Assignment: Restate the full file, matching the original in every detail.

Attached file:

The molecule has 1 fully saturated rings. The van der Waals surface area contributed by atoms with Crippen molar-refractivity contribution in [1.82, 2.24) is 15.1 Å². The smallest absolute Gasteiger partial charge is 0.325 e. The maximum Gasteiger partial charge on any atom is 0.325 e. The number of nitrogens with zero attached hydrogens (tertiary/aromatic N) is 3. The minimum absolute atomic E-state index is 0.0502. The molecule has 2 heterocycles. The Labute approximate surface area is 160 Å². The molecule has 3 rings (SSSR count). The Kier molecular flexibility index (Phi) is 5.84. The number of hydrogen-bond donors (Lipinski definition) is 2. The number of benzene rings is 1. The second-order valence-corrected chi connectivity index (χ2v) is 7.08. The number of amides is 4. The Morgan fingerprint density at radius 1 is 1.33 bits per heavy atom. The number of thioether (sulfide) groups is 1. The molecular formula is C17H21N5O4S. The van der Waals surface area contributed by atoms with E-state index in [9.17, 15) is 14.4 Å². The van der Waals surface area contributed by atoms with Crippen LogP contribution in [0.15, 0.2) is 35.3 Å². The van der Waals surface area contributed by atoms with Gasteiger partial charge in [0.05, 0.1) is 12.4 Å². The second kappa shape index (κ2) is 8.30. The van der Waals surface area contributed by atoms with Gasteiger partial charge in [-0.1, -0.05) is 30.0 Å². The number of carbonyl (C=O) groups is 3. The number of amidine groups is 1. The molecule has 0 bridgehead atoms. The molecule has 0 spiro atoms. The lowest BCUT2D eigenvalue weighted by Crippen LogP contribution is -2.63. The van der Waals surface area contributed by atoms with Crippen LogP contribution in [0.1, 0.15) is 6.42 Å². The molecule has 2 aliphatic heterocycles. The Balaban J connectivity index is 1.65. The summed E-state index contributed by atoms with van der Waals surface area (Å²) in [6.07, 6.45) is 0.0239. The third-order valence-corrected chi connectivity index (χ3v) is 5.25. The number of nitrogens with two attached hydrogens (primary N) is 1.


The molecule has 1 fully saturated rings. The van der Waals surface area contributed by atoms with Crippen molar-refractivity contribution in [1.82, 2.24) is 15.1 Å². The smallest absolute Gasteiger partial charge is 0.325 e. The maximum Gasteiger partial charge on any atom is 0.325 e. The number of nitrogens with zero attached hydrogens (tertiary/aromatic N) is 3. The minimum absolute atomic E-state index is 0.0502. The molecule has 2 heterocycles. The Labute approximate surface area is 160 Å². The molecule has 3 rings (SSSR count). The Kier molecular flexibility index (Phi) is 5.84. The number of hydrogen-bond donors (Lipinski definition) is 2. The number of benzene rings is 1. The second-order valence-corrected chi connectivity index (χ2v) is 7.08. The number of amides is 4. The Morgan fingerprint density at radius 1 is 1.33 bits per heavy atom. The number of thioether (sulfide) groups is 1. The molecular formula is C17H21N5O4S. The van der Waals surface area contributed by atoms with E-state index in [9.17, 15) is 14.4 Å². The van der Waals surface area contributed by atoms with Crippen LogP contribution in [0.15, 0.2) is 35.3 Å². The van der Waals surface area contributed by atoms with Gasteiger partial charge in [0.05, 0.1) is 12.4 Å². The second kappa shape index (κ2) is 8.30. The van der Waals surface area contributed by atoms with Gasteiger partial charge in [-0.1, -0.05) is 30.0 Å². The number of carbonyl (C=O) groups is 3. The number of amidine groups is 1. The molecule has 0 bridgehead atoms. The molecule has 0 spiro atoms. The lowest BCUT2D eigenvalue weighted by Crippen LogP contribution is -2.63. The van der Waals surface area contributed by atoms with Crippen LogP contribution in [0.1, 0.15) is 6.42 Å². The molecule has 2 aliphatic heterocycles. The Balaban J connectivity index is 1.65. The summed E-state index contributed by atoms with van der Waals surface area (Å²) in [6.07, 6.45) is 0.0239. The third-order valence-corrected chi connectivity index (χ3v) is 5.25. The number of nitrogens with two attached hydrogens (primary N) is 1.